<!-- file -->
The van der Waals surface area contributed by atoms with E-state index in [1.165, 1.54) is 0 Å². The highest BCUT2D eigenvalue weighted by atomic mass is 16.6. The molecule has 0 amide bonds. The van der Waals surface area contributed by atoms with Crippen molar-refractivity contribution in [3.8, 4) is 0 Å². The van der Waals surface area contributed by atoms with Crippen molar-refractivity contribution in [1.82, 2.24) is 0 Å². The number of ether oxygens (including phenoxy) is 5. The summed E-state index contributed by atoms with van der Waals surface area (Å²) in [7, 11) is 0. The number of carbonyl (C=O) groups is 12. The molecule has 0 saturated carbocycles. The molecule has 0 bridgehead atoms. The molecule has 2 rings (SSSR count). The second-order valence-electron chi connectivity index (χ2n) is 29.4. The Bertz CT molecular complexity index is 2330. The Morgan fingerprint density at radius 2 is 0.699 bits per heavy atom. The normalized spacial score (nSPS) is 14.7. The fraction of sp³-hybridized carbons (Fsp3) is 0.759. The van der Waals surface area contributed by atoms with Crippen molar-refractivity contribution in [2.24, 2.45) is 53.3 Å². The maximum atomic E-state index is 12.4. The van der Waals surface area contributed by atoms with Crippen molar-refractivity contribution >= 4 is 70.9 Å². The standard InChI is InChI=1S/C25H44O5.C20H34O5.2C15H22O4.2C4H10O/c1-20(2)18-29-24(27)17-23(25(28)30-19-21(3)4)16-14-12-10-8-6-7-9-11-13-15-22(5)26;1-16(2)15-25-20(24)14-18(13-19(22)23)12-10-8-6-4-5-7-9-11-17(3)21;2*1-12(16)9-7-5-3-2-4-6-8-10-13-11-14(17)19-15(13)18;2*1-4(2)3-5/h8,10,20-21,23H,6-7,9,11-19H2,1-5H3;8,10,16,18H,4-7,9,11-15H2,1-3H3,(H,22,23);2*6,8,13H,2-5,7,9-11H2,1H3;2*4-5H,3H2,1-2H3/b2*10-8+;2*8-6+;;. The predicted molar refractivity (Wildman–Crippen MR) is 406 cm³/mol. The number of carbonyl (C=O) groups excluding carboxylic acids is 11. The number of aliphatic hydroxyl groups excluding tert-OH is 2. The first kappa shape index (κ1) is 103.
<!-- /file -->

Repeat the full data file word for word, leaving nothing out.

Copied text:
The van der Waals surface area contributed by atoms with E-state index in [1.165, 1.54) is 0 Å². The highest BCUT2D eigenvalue weighted by atomic mass is 16.6. The molecule has 0 amide bonds. The van der Waals surface area contributed by atoms with Crippen molar-refractivity contribution in [3.8, 4) is 0 Å². The van der Waals surface area contributed by atoms with Crippen molar-refractivity contribution in [1.82, 2.24) is 0 Å². The number of ether oxygens (including phenoxy) is 5. The summed E-state index contributed by atoms with van der Waals surface area (Å²) in [7, 11) is 0. The number of carbonyl (C=O) groups is 12. The molecule has 0 saturated carbocycles. The molecule has 0 bridgehead atoms. The molecule has 2 rings (SSSR count). The second-order valence-electron chi connectivity index (χ2n) is 29.4. The Bertz CT molecular complexity index is 2330. The Morgan fingerprint density at radius 2 is 0.699 bits per heavy atom. The normalized spacial score (nSPS) is 14.7. The fraction of sp³-hybridized carbons (Fsp3) is 0.759. The van der Waals surface area contributed by atoms with Crippen molar-refractivity contribution in [2.24, 2.45) is 53.3 Å². The maximum atomic E-state index is 12.4. The van der Waals surface area contributed by atoms with Crippen molar-refractivity contribution >= 4 is 70.9 Å². The standard InChI is InChI=1S/C25H44O5.C20H34O5.2C15H22O4.2C4H10O/c1-20(2)18-29-24(27)17-23(25(28)30-19-21(3)4)16-14-12-10-8-6-7-9-11-13-15-22(5)26;1-16(2)15-25-20(24)14-18(13-19(22)23)12-10-8-6-4-5-7-9-11-17(3)21;2*1-12(16)9-7-5-3-2-4-6-8-10-13-11-14(17)19-15(13)18;2*1-4(2)3-5/h8,10,20-21,23H,6-7,9,11-19H2,1-5H3;8,10,16,18H,4-7,9,11-15H2,1-3H3,(H,22,23);2*6,8,13H,2-5,7,9-11H2,1H3;2*4-5H,3H2,1-2H3/b2*10-8+;2*8-6+;;. The predicted molar refractivity (Wildman–Crippen MR) is 406 cm³/mol. The number of carbonyl (C=O) groups excluding carboxylic acids is 11. The number of aliphatic hydroxyl groups excluding tert-OH is 2. The first kappa shape index (κ1) is 103.